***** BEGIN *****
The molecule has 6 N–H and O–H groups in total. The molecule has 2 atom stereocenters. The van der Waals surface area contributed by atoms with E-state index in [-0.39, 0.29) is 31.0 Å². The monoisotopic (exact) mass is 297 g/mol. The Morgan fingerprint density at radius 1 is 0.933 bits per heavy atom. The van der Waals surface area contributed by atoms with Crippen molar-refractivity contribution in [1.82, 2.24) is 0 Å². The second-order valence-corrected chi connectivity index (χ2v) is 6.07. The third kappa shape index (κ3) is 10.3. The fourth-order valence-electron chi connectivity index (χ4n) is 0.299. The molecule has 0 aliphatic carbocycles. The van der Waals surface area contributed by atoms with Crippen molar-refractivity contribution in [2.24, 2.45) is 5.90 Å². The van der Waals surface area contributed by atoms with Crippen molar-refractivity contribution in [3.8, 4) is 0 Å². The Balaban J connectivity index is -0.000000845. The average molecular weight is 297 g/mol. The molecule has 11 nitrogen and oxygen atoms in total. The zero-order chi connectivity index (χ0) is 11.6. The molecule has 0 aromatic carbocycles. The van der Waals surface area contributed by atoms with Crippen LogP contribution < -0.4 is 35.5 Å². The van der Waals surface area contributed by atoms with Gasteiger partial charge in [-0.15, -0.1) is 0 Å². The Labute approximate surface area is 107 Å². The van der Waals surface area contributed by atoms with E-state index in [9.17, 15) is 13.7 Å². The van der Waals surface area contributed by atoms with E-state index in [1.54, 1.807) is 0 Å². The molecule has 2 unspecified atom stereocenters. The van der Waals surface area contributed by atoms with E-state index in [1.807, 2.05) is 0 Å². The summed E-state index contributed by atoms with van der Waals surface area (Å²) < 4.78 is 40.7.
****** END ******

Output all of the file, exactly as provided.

The molecule has 6 N–H and O–H groups in total. The molecule has 2 atom stereocenters. The van der Waals surface area contributed by atoms with E-state index in [-0.39, 0.29) is 31.0 Å². The monoisotopic (exact) mass is 297 g/mol. The Morgan fingerprint density at radius 1 is 0.933 bits per heavy atom. The van der Waals surface area contributed by atoms with Crippen molar-refractivity contribution in [1.82, 2.24) is 0 Å². The second-order valence-corrected chi connectivity index (χ2v) is 6.07. The third kappa shape index (κ3) is 10.3. The fourth-order valence-electron chi connectivity index (χ4n) is 0.299. The molecule has 0 aliphatic carbocycles. The van der Waals surface area contributed by atoms with Crippen molar-refractivity contribution in [2.24, 2.45) is 5.90 Å². The van der Waals surface area contributed by atoms with Crippen molar-refractivity contribution in [3.8, 4) is 0 Å². The Balaban J connectivity index is -0.000000845. The average molecular weight is 297 g/mol. The molecule has 11 nitrogen and oxygen atoms in total. The zero-order chi connectivity index (χ0) is 11.6. The molecule has 0 aromatic carbocycles. The van der Waals surface area contributed by atoms with Crippen LogP contribution < -0.4 is 35.5 Å². The van der Waals surface area contributed by atoms with Gasteiger partial charge in [-0.15, -0.1) is 0 Å². The Labute approximate surface area is 107 Å². The van der Waals surface area contributed by atoms with E-state index in [9.17, 15) is 13.7 Å². The van der Waals surface area contributed by atoms with E-state index in [1.54, 1.807) is 0 Å². The molecule has 2 unspecified atom stereocenters. The van der Waals surface area contributed by atoms with E-state index in [1.807, 2.05) is 0 Å². The summed E-state index contributed by atoms with van der Waals surface area (Å²) < 4.78 is 40.7.